In the Rancher's Arms - By Kathie DeNosky
“Do you, Victoria Anderson, take Eli Laughlin to be your lawfully wedded husband, to have and to hold from this day forward, for better or for worse, for richer, for poorer, in sickness and in health?”
Reverend Watkins droned on, but Victoria couldn’t have said whether the man recited the sacred words of the wedding vows or if he were trying to auction off a pile of manure. She was far too nervous to concentrate on anything but the ruggedly handsome, dark-haired stranger standing next to her—the very one whom she would pledge herself to within the next few seconds.
When the rotund little minister cleared his throat and gave her an expectant look, she swallowed the panic threatening to choke her. “I do,” she murmured, her voice surprisingly steady, considering the state of her nerves.
The good reverend turned to her almost-husband and repeated his question, but Victoria heard none of the words. Two short hours ago, Eli Laughlin had been nothing more than a few long-distance phone calls and a half dozen or so email messages. In fact, during the course of their brief acquaintance, they hadn’t even bothered to exchange pictures.
Not that it would have made a difference in her decision to marry him—it wouldn’t have. There just weren’t a lot of options for a down-on-her-luck heiress with less than five hundred dollars to her name and several death threats hanging over her head.
But she fervently wished they had at least discussed physical characteristics. It might have lessened her shock when Eli met her at the airport in Cheyenne. She wasn’t sure how she had expected him to look, but she knew beyond a shadow of doubt, nothing could have prepared her for the reality of the man she had traveled over eighteen hundred miles to marry.
Of course, if she hadn’t been so distracted by the hurried preparations and the urgent need to leave Charlotte, she might have taken a hint from the sound of his voice. She had always heard of someone having bedroom eyes, but Eli Laughlin had a bedroom voice. Smooth and deep, his voice could—as her nanny used to say—charm the bloomers off an old maid. The first time he had called to interview her, just the sound of it had caused goose bumps to shimmer up and down her arms and her pulse to flutter erratically. It stood to reason nature wouldn’t have bestowed that kind of voice on a scrawny little wimp.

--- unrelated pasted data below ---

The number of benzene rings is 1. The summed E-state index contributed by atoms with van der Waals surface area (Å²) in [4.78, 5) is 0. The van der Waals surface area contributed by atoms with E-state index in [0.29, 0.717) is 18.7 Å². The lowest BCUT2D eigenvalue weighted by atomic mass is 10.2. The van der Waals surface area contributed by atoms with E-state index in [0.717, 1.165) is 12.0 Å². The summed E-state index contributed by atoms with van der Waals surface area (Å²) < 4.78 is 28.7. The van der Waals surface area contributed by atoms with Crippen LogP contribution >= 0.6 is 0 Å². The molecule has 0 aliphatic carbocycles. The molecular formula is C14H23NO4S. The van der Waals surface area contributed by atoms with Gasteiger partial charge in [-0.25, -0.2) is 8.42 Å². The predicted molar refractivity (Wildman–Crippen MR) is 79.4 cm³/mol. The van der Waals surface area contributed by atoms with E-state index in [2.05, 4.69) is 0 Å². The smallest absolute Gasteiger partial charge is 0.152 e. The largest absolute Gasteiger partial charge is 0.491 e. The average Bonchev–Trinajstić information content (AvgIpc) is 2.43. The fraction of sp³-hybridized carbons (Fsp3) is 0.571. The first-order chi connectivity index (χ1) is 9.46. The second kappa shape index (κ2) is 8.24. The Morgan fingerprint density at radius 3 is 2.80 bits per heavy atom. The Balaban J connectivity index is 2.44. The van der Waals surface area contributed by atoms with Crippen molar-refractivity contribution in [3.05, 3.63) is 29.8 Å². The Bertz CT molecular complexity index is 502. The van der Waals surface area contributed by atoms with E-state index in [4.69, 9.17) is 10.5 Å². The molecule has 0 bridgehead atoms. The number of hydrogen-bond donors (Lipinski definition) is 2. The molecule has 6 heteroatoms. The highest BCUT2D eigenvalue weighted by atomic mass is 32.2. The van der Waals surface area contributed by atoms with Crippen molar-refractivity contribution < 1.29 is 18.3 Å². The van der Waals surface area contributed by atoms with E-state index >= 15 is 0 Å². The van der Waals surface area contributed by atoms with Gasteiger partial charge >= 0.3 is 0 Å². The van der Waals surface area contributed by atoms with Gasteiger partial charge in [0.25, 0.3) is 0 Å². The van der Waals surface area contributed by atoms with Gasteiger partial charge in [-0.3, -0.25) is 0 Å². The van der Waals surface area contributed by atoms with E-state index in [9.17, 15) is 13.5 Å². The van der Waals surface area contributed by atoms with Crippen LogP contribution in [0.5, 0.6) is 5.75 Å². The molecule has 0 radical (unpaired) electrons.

Victoria glanced up at him from beneath her lashes—way up. When they had discussed their arrangement, she hadn’t given his size a second thought, hadn’t considered it would matter. She had been more concerned with convincing him that she met his list of qualifications, and listening to him outline his reasons for treating the marriage like a business agreement. But now?
The man was well over six feet tall, had the broadest shoulders she had ever seen and every time he moved, the most fascinating bulges pulled at the fabric of his chambray shirt. From her vantage point, he looked like a giant and a well muscled one at that.
Her gaze traveled to his face. Weren’t men who spent the majority of their time outdoors supposed to have skin like leather? The only wrinkles Eli had were the faint creases fanning the corners of his dark brown eyes and the laugh lines bracketing his mouth.
“I do.” The sound of him responding to the minister jolted her back to reality.
“By the power vested in me by the state of Wyoming, I pronounce you husband and wife,” Reverend Watkins said cheerfully. “Son, you may kiss your bride now.”
Surely Eli wasn’t going to kiss her, she thought as she stared up at her new husband. They had met in person only a few hours ago when he’d picked her up at the airport in Cheyenne. Her pulse sped up when he put his arms around her and started to lower his head.
A moment of panic seized her. What on earth had she gotten herself into?
But remembering the prenuptial agreement, especially the part outlining a one-month “get acquainted” phase, she began to relax a bit. The marriage would remain in name only unless both parties agreed to waive the clause and consummate the union before the end of the specified four weeks.
“Congratulations to both of you,” Blake Hartwell said, brushing Eli aside to hug her.
On the hour’s drive from the airport to his attorney’s office in Eagle Fork to sign the prenuptial agreement, Eli had explained that the wedding